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:: Posted by Ornate_Coal_Man on June 16, 2012
Not interested in discussing prog. But ballads? Totally different story. Talk about a lost art. My teacher always says, "ballad playing is what separates the men from the boys".
Particularly if you don’t double time ’em. What has rock and roll given us, developmentally, with regard to ballads?
Yes, indeed. The, ahem, "power ballad". The wiki entry for the "power ballad" contains this extremely insightful point: "To emphasize the emotional aspect of a power ballad, crowds customarily hold up lit lighters.".
Indeed they do. Or, more exactly, thy did. Now, they’d probably violate the local fire code. And thankfully so.
In contrast to the "power ballad", I was listening to an old radio broadcast from 1968--Studs Terkel was interviewing my teacher, who was being featured as the primary soloist in a then upcoming Vivaldi guitar concerto with the Grant Park Symphony Orchestra. Studs was asking him some questions about jazz, about what it means for a musician to have an original voice. My teacher decided to show him with his classical guitar (he did not have his jazz box handy), and demonstrated how Johnny Smith may play a chorus of "My Funny Valentine" differently than Django. So, he improvised two distinct choruses, the first a beautiful chord melody/solo, the 2nd a wonderfully sculpted single note line. Done as ballads, which allowed each poignant moment to ring out beautifully and forcefully.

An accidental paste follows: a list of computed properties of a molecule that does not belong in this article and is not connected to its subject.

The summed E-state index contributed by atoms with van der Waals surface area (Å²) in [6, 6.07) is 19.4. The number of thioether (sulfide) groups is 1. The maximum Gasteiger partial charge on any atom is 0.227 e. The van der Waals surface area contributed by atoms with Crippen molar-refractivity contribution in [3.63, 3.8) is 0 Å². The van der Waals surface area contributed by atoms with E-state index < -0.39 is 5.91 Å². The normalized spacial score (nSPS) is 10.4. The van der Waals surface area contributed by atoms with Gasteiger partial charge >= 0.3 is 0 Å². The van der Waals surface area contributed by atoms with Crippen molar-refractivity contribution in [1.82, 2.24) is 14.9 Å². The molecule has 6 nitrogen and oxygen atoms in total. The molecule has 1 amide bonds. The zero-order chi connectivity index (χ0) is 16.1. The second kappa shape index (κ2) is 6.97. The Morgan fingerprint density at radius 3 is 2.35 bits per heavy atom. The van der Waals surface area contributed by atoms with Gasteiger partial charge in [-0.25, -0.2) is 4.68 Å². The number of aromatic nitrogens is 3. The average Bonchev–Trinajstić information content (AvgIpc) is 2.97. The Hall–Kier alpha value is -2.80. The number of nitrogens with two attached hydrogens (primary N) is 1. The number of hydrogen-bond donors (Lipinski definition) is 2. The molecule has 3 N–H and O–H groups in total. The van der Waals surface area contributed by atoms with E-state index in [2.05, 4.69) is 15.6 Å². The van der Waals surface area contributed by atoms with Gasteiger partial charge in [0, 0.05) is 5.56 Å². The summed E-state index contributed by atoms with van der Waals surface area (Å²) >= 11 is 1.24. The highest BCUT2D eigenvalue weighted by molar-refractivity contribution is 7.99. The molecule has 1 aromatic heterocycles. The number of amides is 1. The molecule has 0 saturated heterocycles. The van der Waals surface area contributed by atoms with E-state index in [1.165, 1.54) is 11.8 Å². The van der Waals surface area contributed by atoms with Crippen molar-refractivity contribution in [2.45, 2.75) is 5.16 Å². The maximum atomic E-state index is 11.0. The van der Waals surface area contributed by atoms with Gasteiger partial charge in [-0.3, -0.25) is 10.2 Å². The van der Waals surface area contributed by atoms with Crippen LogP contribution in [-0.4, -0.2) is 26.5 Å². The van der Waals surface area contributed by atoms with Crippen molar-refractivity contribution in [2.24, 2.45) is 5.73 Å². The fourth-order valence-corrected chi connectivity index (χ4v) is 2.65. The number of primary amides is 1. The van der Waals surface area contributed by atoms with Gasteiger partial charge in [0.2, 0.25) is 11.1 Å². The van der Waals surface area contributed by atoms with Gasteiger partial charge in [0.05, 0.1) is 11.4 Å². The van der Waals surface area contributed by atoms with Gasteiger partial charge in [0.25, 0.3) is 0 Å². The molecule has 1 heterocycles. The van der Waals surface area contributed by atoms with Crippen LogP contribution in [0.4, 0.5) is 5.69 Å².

Ballads are what separate the adults from children. The most distinctive, the most utterly unique voice I can imagine in music was Johnny Hodges.
Now Jeep has been firmly supplanted by REO Speedwagon and their successive progeny.
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